A Visual Representation 

Internal Image-resized

Figure 1. Potential scenarios for scheduling consecutive or concurrent cases with or without overlap (A versus B-G) and with strictly separated (A, B) essential/non-essential portions of the cases versus cases where part of the critical portion of the case can be overlapped with a non-essential portion of another case (C, D, E and F) or can be simultaneous with the critical portion of another case (G).

The following figure is meant to provide a visual representation of the arrangement of cases that might be encountered with one attending surgeon providing care to patients in two separate operating rooms during the course of one day. The bubbled and shaded portion of each line is meant to depict the essential or critical portion of each case. Each pair of lines/bubbles (blue and red) represents the two operating rooms and the time relationship between the cases in each. Figure 1A depicts “sequential” but non-overlapping cases. In this example, no portion of a subsequent case begins until all of the essential and non-essential components of the case before it are completely finished. Figure 1B depicts sequential cases which are “staggered” to start at times which allow for overlap of the non-essential portions of the cases only. 

As an example, this scenario might envision the beginning of induction of anesthesia, placement of a foley catheter and perhaps even positioning of a patient in the second operating room while the non-essential components of the first case, such as bandaging a wound and arousal from anesthesia, are being completed. Figure 1C goes further than Figure 1B in showing that the non-essential components of a subsequent “staggered” case can overlap with the essential/critical portion of the prior case. In this example the patient in the second operating room might be going to sleep and positioned while the attending surgeon is still resecting tumor or clipping an aneurysm in the first case. 

Figures 1D, 1E and 1F illustrate “concurrent” case configurations where there is progressively increasing overlap between at least one long case and other cases – either shorter in total duration or with longer periods of non-essential work for the attending in question. Figure 1D might depict an anterior/posterior cervical fusion with a small procedure set up to occur in a second room during the time of flipping the first patient from one position to the next in the first OR. Figure 1E shows a succession of small cases that occur during down periods before, between and after periods of essential work in the room with the bigger case. Figure 1F depicts two longer surgeries, however, one of the cases may be a combination case with another service (i.e. combined ENT and neurosurgery case) and the neurosurgeon is only needed for a portion of that overall case. Finally, figure 1G is meant to illustrate what might be the most controversial scheduling practice. In this example, there are two surgeries which will essentially overlap completely and there is no clear way for the attending surgeon to be present for large portions of the essential elements in at least one of the cases due to literally “simultaneous” and equal obligations in the other operating room.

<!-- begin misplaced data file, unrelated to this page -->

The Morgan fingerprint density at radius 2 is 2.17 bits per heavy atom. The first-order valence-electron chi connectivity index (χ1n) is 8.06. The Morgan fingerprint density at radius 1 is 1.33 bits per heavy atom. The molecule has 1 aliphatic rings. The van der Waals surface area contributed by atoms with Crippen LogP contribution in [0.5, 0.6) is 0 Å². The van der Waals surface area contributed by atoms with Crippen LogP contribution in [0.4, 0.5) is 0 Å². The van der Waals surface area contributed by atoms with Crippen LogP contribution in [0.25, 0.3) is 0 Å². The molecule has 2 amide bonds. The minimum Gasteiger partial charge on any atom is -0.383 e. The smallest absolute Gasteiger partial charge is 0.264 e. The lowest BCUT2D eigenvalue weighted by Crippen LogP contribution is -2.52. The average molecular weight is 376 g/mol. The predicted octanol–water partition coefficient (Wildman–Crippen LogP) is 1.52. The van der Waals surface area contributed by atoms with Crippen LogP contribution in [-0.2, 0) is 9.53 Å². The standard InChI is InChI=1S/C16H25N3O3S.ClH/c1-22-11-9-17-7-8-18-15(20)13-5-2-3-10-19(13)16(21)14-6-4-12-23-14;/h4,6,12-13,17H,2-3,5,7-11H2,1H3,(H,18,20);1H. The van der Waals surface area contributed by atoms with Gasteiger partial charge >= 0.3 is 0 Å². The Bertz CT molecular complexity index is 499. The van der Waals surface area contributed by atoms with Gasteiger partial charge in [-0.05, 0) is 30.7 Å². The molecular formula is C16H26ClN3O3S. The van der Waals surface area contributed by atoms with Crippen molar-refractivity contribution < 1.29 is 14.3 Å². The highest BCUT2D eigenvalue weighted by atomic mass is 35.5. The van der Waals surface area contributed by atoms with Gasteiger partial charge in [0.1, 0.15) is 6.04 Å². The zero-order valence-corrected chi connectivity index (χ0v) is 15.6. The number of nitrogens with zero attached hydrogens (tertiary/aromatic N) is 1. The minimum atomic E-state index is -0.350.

Let’s Reivew
In order to help clarify the discussion regarding double-booking cases, the following recommendations for terminology are offered. The term sequential will be used to describe cases that follow one after the other as in Figure 1A. In sequential cases, there is no overlap between the ending of one case and the beginning of the next case. Staggered start cases (Figures 1B and 1C) are those which do not start at the same time but which can have some overlap between the ending of one case and the beginning of the next case.

The amount and type of overlap (essential portion versus non-essential portion of the case) are not specifically defined by the term staggered start. Overlapping is a generic term which describes two cases which have any portion of their duration during the same time period. Overlapping could be reasonably used to describe any of the scenarios depicted in Figures 1B-1G. Grammatically, the terms concurrent and simultaneous cases are synonyms and could potentially be used to describe scenarios where at least one surgical case is completely overlapped from a time standpoint by another case as in Figure 1D or Figure 1E or where two cases of essentially the same total duration are close to completely overlapping one another as in Figures 1F and 1G. However, due to the already apparent difficulty in accurately describing the temporal relationships between surgical cases in multiple operating rooms; it is recommended that the term concurrent be used to described cases as illustrated in Figures 1D, 1E and 1F and that the term simultaneous be reserved to describe cases where all or nearly all of the essential and non-essential portions of two separate cases are directly overlapping (Figure 1G).

1. Abelson, J., Saltzman, J., Kowalczyk, L., & Allen, S. (2015). Clash in the name of care. Boston Globe.

2.  Mello, M. M., & Livingston, E. H. (2016). Managing the risks of concurrent surgeries. Jama, 315(5), 1563-1564.